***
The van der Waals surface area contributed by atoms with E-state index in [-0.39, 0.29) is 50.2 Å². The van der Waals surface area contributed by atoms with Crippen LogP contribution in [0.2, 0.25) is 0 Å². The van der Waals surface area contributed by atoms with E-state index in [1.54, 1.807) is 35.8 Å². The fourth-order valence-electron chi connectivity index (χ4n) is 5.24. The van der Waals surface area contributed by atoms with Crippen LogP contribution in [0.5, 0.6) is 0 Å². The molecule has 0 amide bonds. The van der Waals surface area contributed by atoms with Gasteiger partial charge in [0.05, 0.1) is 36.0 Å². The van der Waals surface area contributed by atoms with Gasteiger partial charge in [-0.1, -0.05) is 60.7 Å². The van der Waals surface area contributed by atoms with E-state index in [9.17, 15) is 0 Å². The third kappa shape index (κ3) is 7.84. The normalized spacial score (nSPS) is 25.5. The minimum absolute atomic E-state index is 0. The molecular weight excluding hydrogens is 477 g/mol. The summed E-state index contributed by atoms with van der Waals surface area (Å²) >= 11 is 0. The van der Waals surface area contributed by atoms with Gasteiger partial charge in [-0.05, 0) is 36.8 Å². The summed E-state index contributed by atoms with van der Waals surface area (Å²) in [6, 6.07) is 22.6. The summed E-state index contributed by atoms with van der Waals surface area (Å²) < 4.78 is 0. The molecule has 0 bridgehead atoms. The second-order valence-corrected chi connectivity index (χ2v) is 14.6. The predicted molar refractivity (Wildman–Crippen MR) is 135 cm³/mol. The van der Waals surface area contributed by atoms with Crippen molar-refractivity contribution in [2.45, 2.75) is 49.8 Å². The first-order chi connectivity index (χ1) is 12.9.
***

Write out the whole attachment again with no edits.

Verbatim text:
The van der Waals surface area contributed by atoms with E-state index in [-0.39, 0.29) is 50.2 Å². The van der Waals surface area contributed by atoms with Crippen LogP contribution in [0.2, 0.25) is 0 Å². The van der Waals surface area contributed by atoms with E-state index in [1.54, 1.807) is 35.8 Å². The fourth-order valence-electron chi connectivity index (χ4n) is 5.24. The van der Waals surface area contributed by atoms with Crippen LogP contribution in [0.5, 0.6) is 0 Å². The molecule has 0 amide bonds. The van der Waals surface area contributed by atoms with Gasteiger partial charge in [0.05, 0.1) is 36.0 Å². The van der Waals surface area contributed by atoms with Gasteiger partial charge in [-0.1, -0.05) is 60.7 Å². The van der Waals surface area contributed by atoms with E-state index in [9.17, 15) is 0 Å². The third kappa shape index (κ3) is 7.84. The normalized spacial score (nSPS) is 25.5. The minimum absolute atomic E-state index is 0. The molecular weight excluding hydrogens is 477 g/mol. The summed E-state index contributed by atoms with van der Waals surface area (Å²) >= 11 is 0. The van der Waals surface area contributed by atoms with Gasteiger partial charge in [-0.05, 0) is 36.8 Å². The summed E-state index contributed by atoms with van der Waals surface area (Å²) in [6, 6.07) is 22.6. The summed E-state index contributed by atoms with van der Waals surface area (Å²) < 4.78 is 0. The molecule has 0 bridgehead atoms. The second-order valence-corrected chi connectivity index (χ2v) is 14.6. The predicted molar refractivity (Wildman–Crippen MR) is 135 cm³/mol. The van der Waals surface area contributed by atoms with Crippen molar-refractivity contribution in [2.45, 2.75) is 49.8 Å². The first-order chi connectivity index (χ1) is 12.9.